According to Barabasi (2003) who studies about complex network system, those who work as hub dominate all structure and also network. Thus, it is not surprise that the impact of the scandal of Fathanah as the middleman and Luthfi Hasan Izaq have shocked the party. The paradox is, while the party’s elites deny the Fathanah’s true roles, it is contradicted with the impact to the party which shows by public outcry on social media.


Political Party, Market and Criminal Network


In the theory of complex network, the chaotic situation is not an everlasting phenomenon. This idea could be employed to deny the claim that ‘reformation period’ is a never ended transitional period since complexity theory could show that in the crucial time of a transitional period, the anarchy shows its pattern. According to Barabasi (2003) in the crucial point of transition period the power law is applied (or the law of 80/20), which is originated from Parreto, shows that the minority are the dominant elites and the 80% are silent majority.


In Indonesian politics elites today have been dominated by the former middlemen in New Order period. They have gripped the political systems with their complex corruption networks. They have also recruited capable middlemen that may have succeeded ‘internal test’ of loyalty. Usually, those who work as middlemen are not new persons or from out circle. Mostly they are from very inner circle. The problem is, it is one should clearly define and identify who are the middlemen first.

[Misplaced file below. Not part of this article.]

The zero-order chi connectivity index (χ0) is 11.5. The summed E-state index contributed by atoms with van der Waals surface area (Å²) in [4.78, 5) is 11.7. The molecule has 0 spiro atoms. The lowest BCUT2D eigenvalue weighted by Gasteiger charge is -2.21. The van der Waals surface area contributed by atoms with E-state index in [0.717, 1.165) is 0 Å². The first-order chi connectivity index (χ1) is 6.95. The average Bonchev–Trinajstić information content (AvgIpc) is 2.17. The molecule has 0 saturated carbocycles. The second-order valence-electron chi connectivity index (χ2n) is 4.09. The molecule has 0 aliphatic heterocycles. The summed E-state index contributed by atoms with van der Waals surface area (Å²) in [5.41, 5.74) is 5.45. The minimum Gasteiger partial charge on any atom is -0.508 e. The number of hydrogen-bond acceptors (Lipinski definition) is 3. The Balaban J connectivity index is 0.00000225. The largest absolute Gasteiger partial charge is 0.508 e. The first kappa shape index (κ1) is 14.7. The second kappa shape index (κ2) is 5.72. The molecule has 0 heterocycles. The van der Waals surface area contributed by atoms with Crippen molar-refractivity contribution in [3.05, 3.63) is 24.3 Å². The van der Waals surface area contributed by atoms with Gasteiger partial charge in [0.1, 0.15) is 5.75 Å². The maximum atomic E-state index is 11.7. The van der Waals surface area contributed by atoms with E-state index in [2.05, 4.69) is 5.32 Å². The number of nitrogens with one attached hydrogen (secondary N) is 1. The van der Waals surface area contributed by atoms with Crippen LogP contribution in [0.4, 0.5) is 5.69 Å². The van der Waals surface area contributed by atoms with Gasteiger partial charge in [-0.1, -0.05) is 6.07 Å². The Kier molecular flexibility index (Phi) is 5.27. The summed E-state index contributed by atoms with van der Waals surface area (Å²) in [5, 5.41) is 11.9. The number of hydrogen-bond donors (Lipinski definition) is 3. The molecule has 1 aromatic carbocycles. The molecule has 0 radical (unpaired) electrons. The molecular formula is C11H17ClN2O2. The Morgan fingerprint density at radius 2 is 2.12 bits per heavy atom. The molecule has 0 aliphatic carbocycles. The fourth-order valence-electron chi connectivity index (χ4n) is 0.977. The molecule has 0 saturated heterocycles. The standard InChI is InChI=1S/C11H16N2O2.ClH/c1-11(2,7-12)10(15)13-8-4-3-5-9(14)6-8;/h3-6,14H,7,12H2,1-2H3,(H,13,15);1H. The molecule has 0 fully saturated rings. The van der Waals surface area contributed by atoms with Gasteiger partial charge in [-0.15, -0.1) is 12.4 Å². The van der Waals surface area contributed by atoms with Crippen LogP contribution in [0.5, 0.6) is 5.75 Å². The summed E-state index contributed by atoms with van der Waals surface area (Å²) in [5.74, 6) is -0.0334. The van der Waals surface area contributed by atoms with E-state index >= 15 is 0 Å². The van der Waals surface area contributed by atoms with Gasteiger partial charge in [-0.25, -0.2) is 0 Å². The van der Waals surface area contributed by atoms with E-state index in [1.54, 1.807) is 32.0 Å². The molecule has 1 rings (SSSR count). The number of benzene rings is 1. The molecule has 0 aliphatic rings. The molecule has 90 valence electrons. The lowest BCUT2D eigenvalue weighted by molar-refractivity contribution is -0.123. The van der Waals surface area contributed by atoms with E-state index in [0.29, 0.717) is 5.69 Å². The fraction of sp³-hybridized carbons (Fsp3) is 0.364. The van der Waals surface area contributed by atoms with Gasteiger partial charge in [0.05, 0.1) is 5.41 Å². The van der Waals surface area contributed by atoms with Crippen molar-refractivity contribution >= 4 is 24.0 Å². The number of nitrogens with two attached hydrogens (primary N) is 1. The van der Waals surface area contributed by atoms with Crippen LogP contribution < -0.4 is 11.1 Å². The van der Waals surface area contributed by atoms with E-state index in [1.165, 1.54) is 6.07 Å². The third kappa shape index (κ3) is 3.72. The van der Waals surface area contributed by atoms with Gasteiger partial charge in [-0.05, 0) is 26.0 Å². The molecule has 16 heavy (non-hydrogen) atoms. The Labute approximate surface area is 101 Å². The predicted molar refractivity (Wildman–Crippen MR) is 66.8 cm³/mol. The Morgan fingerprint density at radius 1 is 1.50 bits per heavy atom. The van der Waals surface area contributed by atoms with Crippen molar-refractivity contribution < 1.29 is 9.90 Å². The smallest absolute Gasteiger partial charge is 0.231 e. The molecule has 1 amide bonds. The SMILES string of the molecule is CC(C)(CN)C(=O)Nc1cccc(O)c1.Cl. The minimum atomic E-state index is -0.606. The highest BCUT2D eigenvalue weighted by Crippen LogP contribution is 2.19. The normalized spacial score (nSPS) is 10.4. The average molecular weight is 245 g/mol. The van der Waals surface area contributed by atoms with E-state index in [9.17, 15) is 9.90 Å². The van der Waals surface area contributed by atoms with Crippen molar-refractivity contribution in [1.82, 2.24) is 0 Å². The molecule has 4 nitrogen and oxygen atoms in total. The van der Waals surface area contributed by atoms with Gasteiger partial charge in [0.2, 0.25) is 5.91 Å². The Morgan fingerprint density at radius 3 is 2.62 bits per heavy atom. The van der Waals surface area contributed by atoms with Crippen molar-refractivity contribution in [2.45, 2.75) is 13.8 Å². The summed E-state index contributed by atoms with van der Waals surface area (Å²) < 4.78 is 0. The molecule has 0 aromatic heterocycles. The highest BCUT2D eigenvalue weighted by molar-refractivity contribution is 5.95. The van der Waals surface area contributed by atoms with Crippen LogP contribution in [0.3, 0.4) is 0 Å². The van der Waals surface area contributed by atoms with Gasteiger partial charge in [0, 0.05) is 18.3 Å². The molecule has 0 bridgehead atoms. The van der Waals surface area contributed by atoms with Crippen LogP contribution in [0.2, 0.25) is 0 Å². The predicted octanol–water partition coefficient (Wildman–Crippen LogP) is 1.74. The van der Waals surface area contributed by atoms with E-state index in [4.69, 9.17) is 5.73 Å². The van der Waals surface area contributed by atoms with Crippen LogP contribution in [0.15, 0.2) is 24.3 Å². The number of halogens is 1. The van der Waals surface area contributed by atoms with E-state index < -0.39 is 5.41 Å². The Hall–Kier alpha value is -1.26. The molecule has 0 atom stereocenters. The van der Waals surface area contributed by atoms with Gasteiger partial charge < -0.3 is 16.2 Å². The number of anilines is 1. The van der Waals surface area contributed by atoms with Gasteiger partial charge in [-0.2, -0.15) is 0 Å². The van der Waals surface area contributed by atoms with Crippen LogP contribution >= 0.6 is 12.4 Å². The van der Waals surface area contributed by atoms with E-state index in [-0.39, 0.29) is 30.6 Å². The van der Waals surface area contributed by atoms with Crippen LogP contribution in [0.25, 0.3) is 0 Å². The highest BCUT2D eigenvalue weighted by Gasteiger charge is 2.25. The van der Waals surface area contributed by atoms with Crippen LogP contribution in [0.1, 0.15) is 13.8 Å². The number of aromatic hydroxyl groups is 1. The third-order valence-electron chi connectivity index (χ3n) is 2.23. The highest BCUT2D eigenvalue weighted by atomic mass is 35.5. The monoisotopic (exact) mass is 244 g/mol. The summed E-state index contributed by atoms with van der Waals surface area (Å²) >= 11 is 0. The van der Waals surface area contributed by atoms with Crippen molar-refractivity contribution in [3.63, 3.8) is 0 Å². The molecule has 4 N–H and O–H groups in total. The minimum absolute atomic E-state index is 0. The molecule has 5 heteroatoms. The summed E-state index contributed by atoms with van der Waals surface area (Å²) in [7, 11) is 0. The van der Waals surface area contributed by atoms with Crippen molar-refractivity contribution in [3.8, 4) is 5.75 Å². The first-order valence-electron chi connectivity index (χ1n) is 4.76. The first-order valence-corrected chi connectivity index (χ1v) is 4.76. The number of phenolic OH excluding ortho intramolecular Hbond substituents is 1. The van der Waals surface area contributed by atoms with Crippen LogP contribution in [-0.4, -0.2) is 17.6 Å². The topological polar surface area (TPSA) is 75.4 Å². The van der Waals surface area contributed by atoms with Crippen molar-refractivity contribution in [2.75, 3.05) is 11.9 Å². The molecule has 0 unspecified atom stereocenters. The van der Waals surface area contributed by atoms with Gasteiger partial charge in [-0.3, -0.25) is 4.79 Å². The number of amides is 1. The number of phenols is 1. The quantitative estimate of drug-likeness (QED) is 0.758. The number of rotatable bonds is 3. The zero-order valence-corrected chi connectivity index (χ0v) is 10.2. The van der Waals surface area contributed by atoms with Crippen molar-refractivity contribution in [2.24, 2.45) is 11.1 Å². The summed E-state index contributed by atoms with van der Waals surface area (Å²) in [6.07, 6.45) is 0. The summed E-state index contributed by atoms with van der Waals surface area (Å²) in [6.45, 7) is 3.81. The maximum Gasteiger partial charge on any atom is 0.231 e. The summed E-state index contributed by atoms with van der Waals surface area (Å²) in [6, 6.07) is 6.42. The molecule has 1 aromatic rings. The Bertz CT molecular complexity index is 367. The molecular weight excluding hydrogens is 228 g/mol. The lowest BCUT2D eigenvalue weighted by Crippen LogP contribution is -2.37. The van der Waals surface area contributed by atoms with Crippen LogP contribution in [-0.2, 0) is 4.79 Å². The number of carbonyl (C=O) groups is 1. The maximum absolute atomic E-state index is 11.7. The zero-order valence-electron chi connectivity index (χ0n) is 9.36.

Internally, the political parties should control the existence of middlemen if they intend to eliminate corruption. They need to map the minority powerful elites including their middlemen. Internal control is significant to reduce the infiltration of mafia network into the party or other public institutions.


We suggest that political parties should support and agree to achieve transparent and accountable parties. All political parties should agree that they need cash to win election. Therefore, the existence of middlemen would never be acknowledged by the lay public. Furthermore, the elites have prepared the worst scenario to mimicry when corruption is detected.


Here is also the paradox of middleman who is said to be very powerful during the transaction, but he is not the ‘ace card’ which control the final call. In reverse, the middlemen are risk takers. The good news is while they are very powerful; the middlemen are also nodes that are designed to be cut off from the parties’ links once their corruption plot is detected.


The condition of ‘cash democracy’ continues to exist since 1998. This puts all political party in the same corruption culture. Today, all of the state institutions in Indonesia have their own middlemen who are linked to privatise the public role as part of anarchic market.


If the popular logic of Indonesian media switches the focus from the Fathanah’s women and start to shed some lights on the role of middleman, Indonesian women would not suffer and repeatedly sacrificed. Exploitation on women on media as sexual object should be stopped, and since the media are responsible in co modifying women’s body as part of mimicry to clear traces of the middlemen. The corruption therefore remains.


*Researcher in IRGSC, Kupang, NTT.


Author: Elcid

He is a social researcher from Timor.